Deadheading flowers -- removing them as they fade -- tidies up plants, helps prevent self-seeding and encourages more blooms. Plants usually set seeds and stop flowering after their flowers are pollinated, but removing the fading flowers sends a signal to produce more flowers. You can prune, pinch off or shear old flowers, depending on the plants' growth habits. Remove whole flowers, not just the petals. Before and after deadheading, sterilize pruning and hedge shears by wiping their blades with a cloth soaked with rubbing alcohol.
Plants that produce tall flowering spikes are some of the most confusing to deadhead. Flowering begins at the bottom of a spike and continues upward over time, leaving a long, mostly bare stem with a few blooms at its top. Hollyhock (Alcea rosea) and larkspur (Delphinium spp.) are two plants that produce flowering spikes. In order to deadhead their blooms and similar plants' flowers, pinch off the lower blooms with your thumb and forefinger as they fade, and prune an entire stem to its base when it is about 70 percent bare. Hollyhocks are perennial in U.S. Department of Agriculture plant hardiness zones 2 through 10, and larkspurs are hardy in USDA zones 5 through 9; all parts of larkspurs are poisonous when eaten.
Deadheading bushy plants involves removing part of each flowering stem. Bushy perennials produce flowers at the ends of leafy stems, making it difficult to decide what to remove. Shasta daisy (Leucanthemum x superbum, USDA zones 5 through 9) and columbine (Aquilegia canadensis, USDA zones 3 through 8) are two examples of bushy perennials. Deadhead those and similar plants by pruning each flowering stem at the nearest leaf, leaf bud or flower bud. Because columbines self-seed and can be invasive, deadhead them every week if you want to prevent their spread.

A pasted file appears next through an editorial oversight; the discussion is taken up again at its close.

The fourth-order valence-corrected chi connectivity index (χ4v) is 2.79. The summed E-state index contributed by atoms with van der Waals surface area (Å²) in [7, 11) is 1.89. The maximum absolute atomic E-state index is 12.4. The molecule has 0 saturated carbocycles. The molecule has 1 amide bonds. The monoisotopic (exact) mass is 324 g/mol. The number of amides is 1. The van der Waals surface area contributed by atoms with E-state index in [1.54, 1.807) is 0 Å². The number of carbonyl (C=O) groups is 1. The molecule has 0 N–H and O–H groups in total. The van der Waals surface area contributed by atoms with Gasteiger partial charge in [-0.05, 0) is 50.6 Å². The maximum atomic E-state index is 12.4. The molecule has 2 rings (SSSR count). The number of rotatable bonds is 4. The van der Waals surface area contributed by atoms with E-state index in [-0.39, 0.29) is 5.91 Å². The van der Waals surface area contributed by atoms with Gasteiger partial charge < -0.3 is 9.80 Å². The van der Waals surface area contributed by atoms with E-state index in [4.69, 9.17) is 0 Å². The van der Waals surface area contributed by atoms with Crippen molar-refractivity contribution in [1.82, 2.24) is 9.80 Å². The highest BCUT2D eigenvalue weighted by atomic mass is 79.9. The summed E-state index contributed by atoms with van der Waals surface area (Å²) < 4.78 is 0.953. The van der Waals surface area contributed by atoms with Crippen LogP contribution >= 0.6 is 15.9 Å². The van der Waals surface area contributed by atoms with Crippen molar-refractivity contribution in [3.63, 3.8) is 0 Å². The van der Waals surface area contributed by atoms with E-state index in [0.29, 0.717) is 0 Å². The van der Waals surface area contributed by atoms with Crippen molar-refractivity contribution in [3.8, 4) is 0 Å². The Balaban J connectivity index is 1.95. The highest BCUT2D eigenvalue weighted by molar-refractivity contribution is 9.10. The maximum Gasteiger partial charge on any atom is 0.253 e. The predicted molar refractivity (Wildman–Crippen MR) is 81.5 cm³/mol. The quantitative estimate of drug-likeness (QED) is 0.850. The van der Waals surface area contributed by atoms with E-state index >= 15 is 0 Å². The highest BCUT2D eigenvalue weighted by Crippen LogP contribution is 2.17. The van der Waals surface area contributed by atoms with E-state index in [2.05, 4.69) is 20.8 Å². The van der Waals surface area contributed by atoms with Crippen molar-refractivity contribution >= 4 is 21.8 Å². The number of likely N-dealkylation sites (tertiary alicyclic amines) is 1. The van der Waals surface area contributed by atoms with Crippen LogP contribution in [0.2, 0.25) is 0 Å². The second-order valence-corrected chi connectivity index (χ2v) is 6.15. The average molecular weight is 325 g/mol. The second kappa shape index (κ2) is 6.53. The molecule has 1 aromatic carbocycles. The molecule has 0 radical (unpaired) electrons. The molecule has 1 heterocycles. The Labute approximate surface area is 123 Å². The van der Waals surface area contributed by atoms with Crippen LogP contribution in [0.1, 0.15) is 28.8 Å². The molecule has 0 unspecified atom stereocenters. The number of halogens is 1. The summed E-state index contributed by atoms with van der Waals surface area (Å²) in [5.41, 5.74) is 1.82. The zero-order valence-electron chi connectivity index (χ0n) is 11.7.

Some plants produce one or more flowers at the top of long stems, and deadheading these plants is a two-step process. Flowers of daylilies (Hemerocallis hybrids, USDA zones 2 through 10) appear at the ends of long stems. Pinch off each bloom as it fades, taking care to remove the developing seed head. When all the flowers on a stem have faded, prune the stem to its base. Find the base of a stem in a dense clump of leaves by feeling down the stem to its bottom with one hand, and prune the stem with your other hand.
Shearing plants that grow in soft mounds can keep them flowering all season. Lobelia (Lobelia erinus, USDA zones 10 through 11), for example, produces dense mounds of soft flowering stems, and removing each of its spent flowers isn't practical. Shear lobelia and similar plants when they begin to look untidy, which is usually from midsummer onward. Shear the mounds with grass shears, removing all the blooms, but leave at least one-half of the foliage to help the plants recover. Bushy perennials can be sheared in the same way to encourage a second flush of blooms.